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Tuesday, 31 December 2013

The world in 2013

New Years eve is not just for looking ahead, but for looking back, and trying to learn from the highs and lows of the previous year. In the news, a few themes stood out for me, and here they are:

Syria. In 2013, the world's most serious conflict just got worse and worse, and the humanitarian disaster just keeps deepening. Much more needs to be done to create a peaceful solution, and it would be possible if Russia could be pushed into forcing Assad's hand. Pressure before the Winter Olympics is a possibility, but it would need a lot more political will. Despite the growing displacement of millions of people, it was also distressing to hear Britain saying it would not take in refugees from the situation. Assad's Government is happy to devastate huge sections of its country and starve entire cities. Islamic extremists are taking over the rubble, enforcing fundamentalist rules on a once liberal Islamic population. The only good news in 2013 was the dismantling of Assad's chemical weapons capability, and that the West did not make the situation worse by bombing Damascus. Syria needs our attention in 2014, the problem will not just disappear. As the 'Arab Spring' looks increasingly under attack in Egypt and throughout the Middle East - we need to support the brave voices of democracy and liberalism that are struggling to be heard.

Extremism. As Jeremy Scahill's documentary 'Dirty Wars' shows, we have successfully created 1000's more violent Muslim extremists by the violence of our interventions throughout the Islamic world. Since the invasion of Iraq and Afghanistan, and the killing of 1000's of innocents in drones strikes from Pakistan to Yemen, the West has managed to increase the threat of terrorism world wide. From bombings in Boston and Volgograd, to Supermarkets in Kenya, this has arguably been the worst year for terrorism since September 11th 2001. In Britain, 2 crazed fundamentalists tried to behead a British soldier, creating a flourish of attacks on innocent Muslims and on mosques throughout the country. The glimmer of hope was the decision of Tommy Robinson to expose the increasing racism and violent extremism of the EDL, bringing about the effective demise of both of them as a force in British politics. Oh, and we got rid of Di Canio here in Sunderland.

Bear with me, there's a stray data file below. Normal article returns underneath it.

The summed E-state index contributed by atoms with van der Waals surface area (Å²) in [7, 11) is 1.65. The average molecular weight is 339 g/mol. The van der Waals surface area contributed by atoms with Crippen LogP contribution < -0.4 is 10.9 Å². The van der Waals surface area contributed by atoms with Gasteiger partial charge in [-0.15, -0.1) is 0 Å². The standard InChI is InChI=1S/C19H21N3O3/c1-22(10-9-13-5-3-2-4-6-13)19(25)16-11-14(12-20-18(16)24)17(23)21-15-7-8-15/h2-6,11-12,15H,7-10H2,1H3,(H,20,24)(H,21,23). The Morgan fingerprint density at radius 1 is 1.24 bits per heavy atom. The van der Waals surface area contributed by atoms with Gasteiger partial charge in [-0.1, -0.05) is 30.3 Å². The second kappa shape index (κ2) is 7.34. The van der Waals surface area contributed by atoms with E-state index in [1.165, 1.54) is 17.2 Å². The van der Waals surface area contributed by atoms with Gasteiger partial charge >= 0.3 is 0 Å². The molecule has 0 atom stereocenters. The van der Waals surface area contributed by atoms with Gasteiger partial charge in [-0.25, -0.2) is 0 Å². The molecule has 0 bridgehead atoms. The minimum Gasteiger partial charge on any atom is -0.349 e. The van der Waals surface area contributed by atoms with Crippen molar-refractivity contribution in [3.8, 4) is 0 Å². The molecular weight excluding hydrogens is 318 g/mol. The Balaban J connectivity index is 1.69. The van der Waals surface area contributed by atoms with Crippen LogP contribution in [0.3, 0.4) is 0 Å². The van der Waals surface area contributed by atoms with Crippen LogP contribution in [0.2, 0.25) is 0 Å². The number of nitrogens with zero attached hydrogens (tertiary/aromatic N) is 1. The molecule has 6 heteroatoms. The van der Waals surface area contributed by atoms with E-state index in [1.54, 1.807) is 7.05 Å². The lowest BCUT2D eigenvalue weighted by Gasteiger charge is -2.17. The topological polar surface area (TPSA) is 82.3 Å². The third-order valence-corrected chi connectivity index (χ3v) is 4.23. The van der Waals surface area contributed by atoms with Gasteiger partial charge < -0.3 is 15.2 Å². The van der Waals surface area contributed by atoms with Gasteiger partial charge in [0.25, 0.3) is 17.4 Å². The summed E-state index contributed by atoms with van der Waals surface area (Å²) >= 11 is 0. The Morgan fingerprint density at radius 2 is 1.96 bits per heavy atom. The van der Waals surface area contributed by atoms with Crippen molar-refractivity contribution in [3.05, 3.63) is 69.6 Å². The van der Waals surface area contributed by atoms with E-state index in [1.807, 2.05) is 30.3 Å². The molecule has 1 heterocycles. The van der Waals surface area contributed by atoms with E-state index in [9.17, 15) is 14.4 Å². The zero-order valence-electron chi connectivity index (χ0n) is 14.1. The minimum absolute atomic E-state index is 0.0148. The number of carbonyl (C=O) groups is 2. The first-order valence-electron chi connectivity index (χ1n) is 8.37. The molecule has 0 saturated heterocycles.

The Ghost of Thatcher. Thatcher's death did not see me celebrating, as her legacy continued to grow. 2013 saw increased attacks on the poor and on those surviving on benefits. We saw further privatisations and attacks on trade unions. In 'Food Bank' Britain, the gap between 'the haves and the have nots' increased throughout the year, especially within those forced to take on the growing number of low wage jobs on offer. Signs of Hope: Welby's attacks on banking culture and support for Credit Unions, Christian Aid's effective campaigning on Tax Justice (particularly at the G8) and the beginnings of the campaign renationalise the Energy companies. Much more needs to be done.

Surveillance Culture. Edward Snowden is definitely my man of the year (just pipping Pope Francis to the post!) who, despite knowing what the US will do to him, (poor old Bradley/Chelsea Manning) was willing to expose the full might of US and UK political and economic surveillance operation. From European Presidents to Unicef, from peace campaigners to anyone using the internet, we had proof of what we long suspected; nothing is private, we are all distrusted by our governments. In the UK, anti-drones protesters had their houses searched, and it came to light that family and friends of murdered Stephen Lawrence were monitored and, when needed, had their reputations smeared. Anti-racism campaigns were infiltrated by undercover police officers. In Russia things were worse, with the terrible incarceration of the Greenpeace 30. (Even their release along with the 2 brave women of 'Pussy Riot', was just politically expedient) To work for peace, or for human rights, or for racial justice, for environmental protection, all are treated as 'criminal' by our wayward states. Hope? Well, the exposure of these abuses of power at last gives credibility to our complaints, this might offer limited protection in the future.

There is so much more, and there are signs of hope all over. From people power in Brazil and Turkey to the way Venezuela resisted the attacks of the right wingers after Chavez's untimely death. For me as a priest, I am hopeful about the appointments of a new Pope and  the new Archbishop of Canterbury, both of whom are looking promising as listeners and reformers.

Let's learn from 2013 and get ready to work for a better 2014!



1 comment:

  1. A good summary Chris...enjoyed this. Good that you included the Hi-lights as well as the Lo-Lights.. Here's to 2014

    ReplyDelete